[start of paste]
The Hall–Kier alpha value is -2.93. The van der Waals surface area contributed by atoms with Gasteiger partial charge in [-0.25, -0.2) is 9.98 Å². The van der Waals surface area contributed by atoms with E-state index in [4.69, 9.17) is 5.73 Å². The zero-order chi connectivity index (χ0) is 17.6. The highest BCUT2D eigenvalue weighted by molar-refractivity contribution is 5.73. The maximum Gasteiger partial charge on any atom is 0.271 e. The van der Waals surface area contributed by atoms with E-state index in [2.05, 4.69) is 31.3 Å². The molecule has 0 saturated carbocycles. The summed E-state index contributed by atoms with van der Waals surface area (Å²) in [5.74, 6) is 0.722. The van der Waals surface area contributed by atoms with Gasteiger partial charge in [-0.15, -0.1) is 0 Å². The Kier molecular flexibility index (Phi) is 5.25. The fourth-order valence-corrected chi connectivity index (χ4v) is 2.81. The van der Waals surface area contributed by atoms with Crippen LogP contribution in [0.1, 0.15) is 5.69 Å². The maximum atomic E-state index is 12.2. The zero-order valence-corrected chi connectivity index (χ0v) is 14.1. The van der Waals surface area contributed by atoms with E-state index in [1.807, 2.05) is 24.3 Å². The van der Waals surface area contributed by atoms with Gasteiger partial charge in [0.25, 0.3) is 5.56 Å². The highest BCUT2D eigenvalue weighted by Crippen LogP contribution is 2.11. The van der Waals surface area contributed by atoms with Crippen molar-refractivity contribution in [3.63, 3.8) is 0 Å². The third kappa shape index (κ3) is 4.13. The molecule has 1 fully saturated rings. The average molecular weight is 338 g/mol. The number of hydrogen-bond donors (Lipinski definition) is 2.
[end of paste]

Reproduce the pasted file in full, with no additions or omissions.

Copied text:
The Hall–Kier alpha value is -2.93. The van der Waals surface area contributed by atoms with Gasteiger partial charge in [-0.25, -0.2) is 9.98 Å². The van der Waals surface area contributed by atoms with E-state index in [4.69, 9.17) is 5.73 Å². The zero-order chi connectivity index (χ0) is 17.6. The highest BCUT2D eigenvalue weighted by molar-refractivity contribution is 5.73. The maximum Gasteiger partial charge on any atom is 0.271 e. The van der Waals surface area contributed by atoms with E-state index in [2.05, 4.69) is 31.3 Å². The molecule has 0 saturated carbocycles. The summed E-state index contributed by atoms with van der Waals surface area (Å²) in [5.74, 6) is 0.722. The van der Waals surface area contributed by atoms with Gasteiger partial charge in [-0.15, -0.1) is 0 Å². The Kier molecular flexibility index (Phi) is 5.25. The fourth-order valence-corrected chi connectivity index (χ4v) is 2.81. The van der Waals surface area contributed by atoms with Crippen LogP contribution in [0.1, 0.15) is 5.69 Å². The maximum atomic E-state index is 12.2. The zero-order valence-corrected chi connectivity index (χ0v) is 14.1. The van der Waals surface area contributed by atoms with E-state index in [1.807, 2.05) is 24.3 Å². The van der Waals surface area contributed by atoms with Gasteiger partial charge in [0.25, 0.3) is 5.56 Å². The highest BCUT2D eigenvalue weighted by Crippen LogP contribution is 2.11. The van der Waals surface area contributed by atoms with Crippen molar-refractivity contribution in [3.63, 3.8) is 0 Å². The third kappa shape index (κ3) is 4.13. The molecule has 1 fully saturated rings. The average molecular weight is 338 g/mol. The number of hydrogen-bond donors (Lipinski definition) is 2.